A friend noticed this about my posts: “You often start with an apology,” she said. She’s probably right. I don’t pretend to be an expert on prayer or the Gospel or anything else. When I write I’m usually thinking out loud. Sometimes I don’t know what’s swirling around in my mind until I put it in words on paper. Words on paper or a computer screen help me to organize my thoughts. Maybe that’s strange for someone who is always floundering for words in prayer.
So here is another open session of my thoughts. When I was a kid, I memorized the Ten Commandments at age 8. The meaning of the first commandment seemed obvious. “That shalt have no other gods before me.” (Exodus 20:3 KJV) We didn’t worship any other god in my house but the one true God, so how hard was that? But the subtleties of the first commandment became the discussion of many a Sunday School class.
People in our church didn’t use alcohol because they thought it was a violation of the first commandment. Alcohol was a false god. It was a black and white issue. All drinking was bad. There was no such thing as appropriate alcohol consumption. I’ve seen enough addiction in my life to know that alcohol can be a god for some people. Service to that god can ruin their lives and wreak havoc on the lives of their families and friends. I have also seen people who can drink without detriment to their life and work. They don’t get drunk, act stupid, or get mean. I too have enjoyed a glass or two of wine in my time without ill effect. (The church of my adulthood does not have the same prohibitions as the church of my childhood.)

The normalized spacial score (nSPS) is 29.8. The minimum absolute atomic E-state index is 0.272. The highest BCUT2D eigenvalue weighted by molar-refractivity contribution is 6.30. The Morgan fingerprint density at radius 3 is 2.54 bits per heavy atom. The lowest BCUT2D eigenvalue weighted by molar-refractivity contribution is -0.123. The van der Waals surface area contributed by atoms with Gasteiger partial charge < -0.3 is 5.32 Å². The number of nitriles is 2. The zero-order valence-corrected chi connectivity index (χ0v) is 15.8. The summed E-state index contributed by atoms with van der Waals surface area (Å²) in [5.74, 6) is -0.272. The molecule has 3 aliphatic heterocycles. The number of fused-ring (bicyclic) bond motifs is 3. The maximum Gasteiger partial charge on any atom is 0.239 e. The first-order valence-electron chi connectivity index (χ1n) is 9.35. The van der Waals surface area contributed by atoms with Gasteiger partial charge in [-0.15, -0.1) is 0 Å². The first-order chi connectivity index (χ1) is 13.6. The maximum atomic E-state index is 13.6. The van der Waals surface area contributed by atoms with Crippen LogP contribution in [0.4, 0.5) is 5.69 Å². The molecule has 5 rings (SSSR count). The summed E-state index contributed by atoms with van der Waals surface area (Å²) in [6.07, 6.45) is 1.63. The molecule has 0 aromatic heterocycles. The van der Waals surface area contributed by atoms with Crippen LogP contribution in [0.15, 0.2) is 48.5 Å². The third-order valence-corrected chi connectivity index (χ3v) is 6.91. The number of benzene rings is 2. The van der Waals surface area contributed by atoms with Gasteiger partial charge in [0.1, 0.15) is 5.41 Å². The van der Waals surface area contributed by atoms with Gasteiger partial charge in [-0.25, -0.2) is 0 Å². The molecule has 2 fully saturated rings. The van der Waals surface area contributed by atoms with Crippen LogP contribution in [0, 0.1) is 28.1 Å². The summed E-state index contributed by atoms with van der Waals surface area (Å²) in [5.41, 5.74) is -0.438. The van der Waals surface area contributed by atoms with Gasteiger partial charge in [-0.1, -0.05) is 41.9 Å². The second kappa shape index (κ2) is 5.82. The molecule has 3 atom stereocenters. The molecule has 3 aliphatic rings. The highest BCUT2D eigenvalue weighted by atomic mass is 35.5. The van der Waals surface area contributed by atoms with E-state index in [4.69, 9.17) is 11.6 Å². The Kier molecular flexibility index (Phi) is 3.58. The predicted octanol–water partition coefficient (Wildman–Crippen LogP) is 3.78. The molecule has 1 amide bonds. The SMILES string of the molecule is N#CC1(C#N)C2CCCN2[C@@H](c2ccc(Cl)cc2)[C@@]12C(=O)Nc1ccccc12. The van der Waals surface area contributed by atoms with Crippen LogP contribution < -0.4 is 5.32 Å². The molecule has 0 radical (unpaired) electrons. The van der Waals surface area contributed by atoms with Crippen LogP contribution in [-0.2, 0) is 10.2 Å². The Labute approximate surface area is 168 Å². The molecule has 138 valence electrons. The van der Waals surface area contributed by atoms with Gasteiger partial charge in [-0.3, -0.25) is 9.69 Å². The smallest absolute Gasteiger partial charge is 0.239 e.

But now I’m going to wax a little prudish. In spite of people not getting drunk or not being alcoholic, there still seems to be a bit of spirits worship going on in the culture. I go to few parties or events where alcohol is not the centerpiece. A party without booze is almost unimaginable for many. My first experience of this was in college. There was more than one guy who wouldn’t date me because I didn’t drink: “How can she be any fun?” It’s tough to be a non-drinker in a social world—even an occasional non-drinker. If I choose not to drink on a particular day, I’m lucky to find an interesting alternative on the drink table besides bottled water or a diet soda. I know some recovering alcoholics who always bring their own non-alcoholic beverage to events because they have had the same experience.
I’m not finished with my ruminations on the first commandment, because I’m interested in knowing what I really worship– where I spend my energy, my time, my money, my allegiance–be it alcohol, food, my cellphone, or endless games of Scrabble. More later….
Here are some resources for serious concerns about alcohol use:
AA Alcoholics Anonymous–”Alcoholics Anonymous® is a fellowship of men and women who share their experience, strength and hope with each other that they may solve their common problem and help others to recover from alcoholism.”
Al-Anon–a fellowship of men and women who “provide strength and hope for friends and families of problem drinkers”